7 Always Dreaming (6-1): Which Always Dreaming will show up in the Travers-the one that scored decisive victories in the Florida Derby (gr. I) and Kentucky Derby (gr. I), or the one who disappointed when eighth in the Preakness (gr. I) and third in the Jim Dandy (gr. II)? It's hard to ignore the way Always Dreaming faded after setting a slow pace in the Jim Dandy, but Pletcher has noted that Always Dreaming wasn't fully cranked for the race, which was contested over a deep and tiring track. Always Dreaming figures to be part of another modest pace in the Travers, and assuming that he's stepped forward since the Jim Dandy, he could be poised to rebound in a big way over a quicker racing surface. That said, it's been ten years since a Kentucky Derby winner came back to win the Travers, and 6-1 seems like a pretty short price on a horse that may have peaked in the spring.

8 Lookin At Lee (30-1): The Kentucky Derby runner-up has run well in a several major races dating back to last summer, but remains 0-for-10 in graded stakes company and around two turns. He most recently finished third in the West Virginia Derby (gr. II) while rallying from the back of the pack, but he benefited from racing on the outside (the better part of the track) and was still beaten 4 ¼ lengths. He also benefited from a fast pace and a perfect ground-saving trip in the Kentucky Derby, so unless similar circumstances arise in the Travers, this race might be a little deep for him.

9 McCraken (12-1): Trained by Ian Wilkes, McCraken has shown flashes of major-league talent during his career, but slight injuries and troubled trips derailed his spring campaign and he could only finish third in the Blue Grass Stakes (gr. I) and eighth in the Kentucky Derby. To his credit, he rebounded from his difficult spring to win the Matt Winn Stakes (gr. III) and finish second by a nose in the Haskell Invitational (gr. I), but like Girvin he benefited from rallying wide over a track that seemed to be favoring outside closers, and McCraken has given the impression that he might be a bit better at distances shorter than ten furlongs.

10 Irap (8-1): Few horses have come as far this year as Irap, who went from a 0-for-7 maiden to a three-time graded stakes winner in the span of less than four months. With the exception of an eighteenth-place finish in the Kentucky Derby (for which numerous excuses can be made), Irap's recent form is exceptional, as he defeated subsequent Haskell Invitational (gr. I) winner Girvin in the Ohio Derby (gr. III) prior to winning the Indiana Derby (gr. II) by five lengths in a visually stunning performance. In that race, a very wide trip didn't even begin to bother Irap, who made an early move to seize the lead around the far turn before drawing off with complete authority while running the final five-sixteenths of a mile in a quick :30.43.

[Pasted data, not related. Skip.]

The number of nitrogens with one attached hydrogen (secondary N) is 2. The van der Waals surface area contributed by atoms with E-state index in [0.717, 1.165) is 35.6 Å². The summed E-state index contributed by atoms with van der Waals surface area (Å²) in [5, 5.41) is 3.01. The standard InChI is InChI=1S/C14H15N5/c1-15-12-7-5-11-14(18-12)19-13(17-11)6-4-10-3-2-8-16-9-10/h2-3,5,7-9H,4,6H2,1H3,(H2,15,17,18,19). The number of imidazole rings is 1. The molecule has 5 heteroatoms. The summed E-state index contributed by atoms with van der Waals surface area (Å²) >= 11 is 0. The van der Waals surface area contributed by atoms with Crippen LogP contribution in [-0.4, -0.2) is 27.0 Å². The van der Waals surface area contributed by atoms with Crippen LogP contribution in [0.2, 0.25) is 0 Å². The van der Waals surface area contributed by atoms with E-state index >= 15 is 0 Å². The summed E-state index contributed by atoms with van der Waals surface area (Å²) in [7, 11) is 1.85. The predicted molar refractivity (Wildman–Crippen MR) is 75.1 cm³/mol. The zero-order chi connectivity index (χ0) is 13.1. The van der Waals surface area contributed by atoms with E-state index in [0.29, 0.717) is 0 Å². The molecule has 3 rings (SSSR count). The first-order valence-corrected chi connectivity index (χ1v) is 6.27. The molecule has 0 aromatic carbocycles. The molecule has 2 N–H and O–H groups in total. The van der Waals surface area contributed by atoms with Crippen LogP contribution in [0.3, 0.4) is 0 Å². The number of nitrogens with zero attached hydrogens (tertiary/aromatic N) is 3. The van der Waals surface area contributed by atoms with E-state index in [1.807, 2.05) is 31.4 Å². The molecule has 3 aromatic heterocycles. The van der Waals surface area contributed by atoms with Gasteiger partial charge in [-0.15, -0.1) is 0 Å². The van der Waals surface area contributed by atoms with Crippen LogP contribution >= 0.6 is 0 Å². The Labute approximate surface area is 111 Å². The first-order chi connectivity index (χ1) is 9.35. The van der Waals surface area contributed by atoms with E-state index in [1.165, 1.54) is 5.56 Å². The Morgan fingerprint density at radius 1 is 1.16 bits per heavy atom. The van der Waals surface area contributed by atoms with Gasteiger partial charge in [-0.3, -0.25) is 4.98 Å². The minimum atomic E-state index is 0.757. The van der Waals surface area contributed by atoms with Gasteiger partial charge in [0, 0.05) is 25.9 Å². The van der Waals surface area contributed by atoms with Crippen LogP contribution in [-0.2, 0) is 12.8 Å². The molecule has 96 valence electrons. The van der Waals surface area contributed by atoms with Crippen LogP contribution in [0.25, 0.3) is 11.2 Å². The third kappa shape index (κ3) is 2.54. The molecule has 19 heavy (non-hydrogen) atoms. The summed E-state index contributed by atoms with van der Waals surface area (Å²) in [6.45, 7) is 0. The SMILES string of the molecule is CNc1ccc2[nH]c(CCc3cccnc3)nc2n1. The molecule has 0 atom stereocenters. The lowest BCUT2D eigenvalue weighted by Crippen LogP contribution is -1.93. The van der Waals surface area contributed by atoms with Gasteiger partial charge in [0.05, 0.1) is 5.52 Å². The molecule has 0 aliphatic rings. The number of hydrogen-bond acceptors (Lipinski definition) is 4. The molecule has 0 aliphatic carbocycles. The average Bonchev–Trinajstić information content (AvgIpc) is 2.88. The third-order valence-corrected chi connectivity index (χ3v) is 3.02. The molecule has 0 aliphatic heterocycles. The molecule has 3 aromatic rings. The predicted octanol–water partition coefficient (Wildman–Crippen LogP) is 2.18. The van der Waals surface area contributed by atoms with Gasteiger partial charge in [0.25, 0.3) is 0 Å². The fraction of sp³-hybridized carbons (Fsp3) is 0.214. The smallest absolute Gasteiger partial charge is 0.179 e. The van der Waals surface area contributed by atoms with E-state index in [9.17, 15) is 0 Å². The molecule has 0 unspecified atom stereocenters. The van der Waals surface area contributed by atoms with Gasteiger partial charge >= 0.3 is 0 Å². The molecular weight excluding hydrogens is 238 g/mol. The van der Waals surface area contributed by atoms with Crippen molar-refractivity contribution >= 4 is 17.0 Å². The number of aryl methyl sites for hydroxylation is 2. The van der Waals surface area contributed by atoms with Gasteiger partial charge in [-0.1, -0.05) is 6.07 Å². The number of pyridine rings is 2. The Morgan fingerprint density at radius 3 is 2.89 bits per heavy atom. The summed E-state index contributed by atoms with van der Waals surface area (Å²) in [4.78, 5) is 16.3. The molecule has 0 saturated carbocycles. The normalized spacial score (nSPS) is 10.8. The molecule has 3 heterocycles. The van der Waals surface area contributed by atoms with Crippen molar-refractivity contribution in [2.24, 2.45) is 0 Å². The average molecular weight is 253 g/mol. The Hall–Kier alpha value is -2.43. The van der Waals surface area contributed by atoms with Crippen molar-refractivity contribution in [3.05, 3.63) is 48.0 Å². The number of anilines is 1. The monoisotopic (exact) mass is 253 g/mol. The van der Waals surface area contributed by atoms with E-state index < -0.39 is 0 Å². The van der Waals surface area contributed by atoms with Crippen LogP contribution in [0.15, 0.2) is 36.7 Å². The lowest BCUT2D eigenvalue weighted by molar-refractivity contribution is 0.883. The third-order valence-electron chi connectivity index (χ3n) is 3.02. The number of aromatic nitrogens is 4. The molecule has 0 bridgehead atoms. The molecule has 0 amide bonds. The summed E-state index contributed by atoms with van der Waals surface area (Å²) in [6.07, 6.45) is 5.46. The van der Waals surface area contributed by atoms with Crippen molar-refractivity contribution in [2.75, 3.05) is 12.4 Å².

Furthermore, it's not as though Irap defeated an easy field in the Indiana Derby, for the runner-up-Colonelsdarktemper-returned to win the West Virginia Derby (gr. III) in his next start. With recent Beyers of 102 and 98, Irap fits well on speed figures, and his outside draw should give him plenty of options to work out a good trip. Remember, he won the Blue Grass Stakes (gr. II) after tracking the early pace, and in the event that the Travers pace is modest, Irap could work out a perfect trip racing close to the lead. I suspect his odds could drop slightly from 8-1, but in the event that he does start at that price-twice the price offered by West Coast-Irap might offer the best value in the race.

11 Gunnevera (20-1): During the winter, Gunnevera looked like a serious Kentucky Derby contender when he rallied to a powerful 5 ¾-length victory over Practical Joke in the Fountain of Youth Stakes (gr. II), but his long campaign seemed to catch up to him during the sprint and he could only finish seventh in the Kentucky Derby and fifth in the Preakness Stakes while never seriously threatening in either race. However, following a brief rest, Gunnevera return to win the 8.5-furlong Tangelo Stakes earlier this month by five lengths, overcoming a slow pace to rally past four rivals and win easily. While the slow pace obviously helped his finishing kick, it's still worth noting that Gunnevera ran the fourth quarter-mile in a quick :23.30 and finished the last sixteenth in :06.26 while easing across the wire, suggesting that he had plenty left in the tank. With this race serving as a sign that Gunnevera might be returning to form, I think he's worth including at 20-1. Don't forget, he was quite impressive winning the Saratoga Special Stakes (gr. II) at Saratoga last summer.

12 Fayeq (30-1): This half-brother to Rachel Alexandra lost his first two starts sprinting but is 2-for-2 since stretching out beyond a mile. On July 26th he won a nine-furlong allowance race at Saratoga by 3 ½ lengths despite refusing to switch from his left lead at any point in the race, and while the final time wasn't eye-catching-1:51.19-the track was slow and the effort produced a respectable 92 Beyer. Fayeq strikes me as a promising colt with the potential to be a graded stakes winner if he can put everything together, but going ten furlongs against a field of this caliber-especially while breaking from post position twelve-figures to be a difficult task.

To condense all of these thoughts into something simpler, West Coast and Irap are the two horses I like best in the Travers, though I also have a lot of respect for Tapwrit. I view these three as the main players and would lean on them in multi-race wagers, with a preference for West Coast as my top choice. For the trifecta or superfecta, I'll also put in a good word for Giuseppe the Great and Gunnevera, a pair of late runners that could have an impact at 20-1 or so.

Now it's your turn! Who do you like in the Travers?


The Unlocking Winners Road to the Breeders' Cup Classic Handicapping Challenge is back for a third consecutive year! Please be sure to post all entries, prime horses, and stable additions on the official contest page. Thanks, and enjoy the racing!


J. Keeler Johnson (also known as "Keelerman") is a writer, blogger, videographer, handicapper, and all-around horse racing enthusiast. A great fan of racing history, he considers Dr. Fager to be the greatest racehorse ever produced in America, but counts Zenyatta as his all-time favorite. He is the founder of the horse racing website www.theturfboard.com.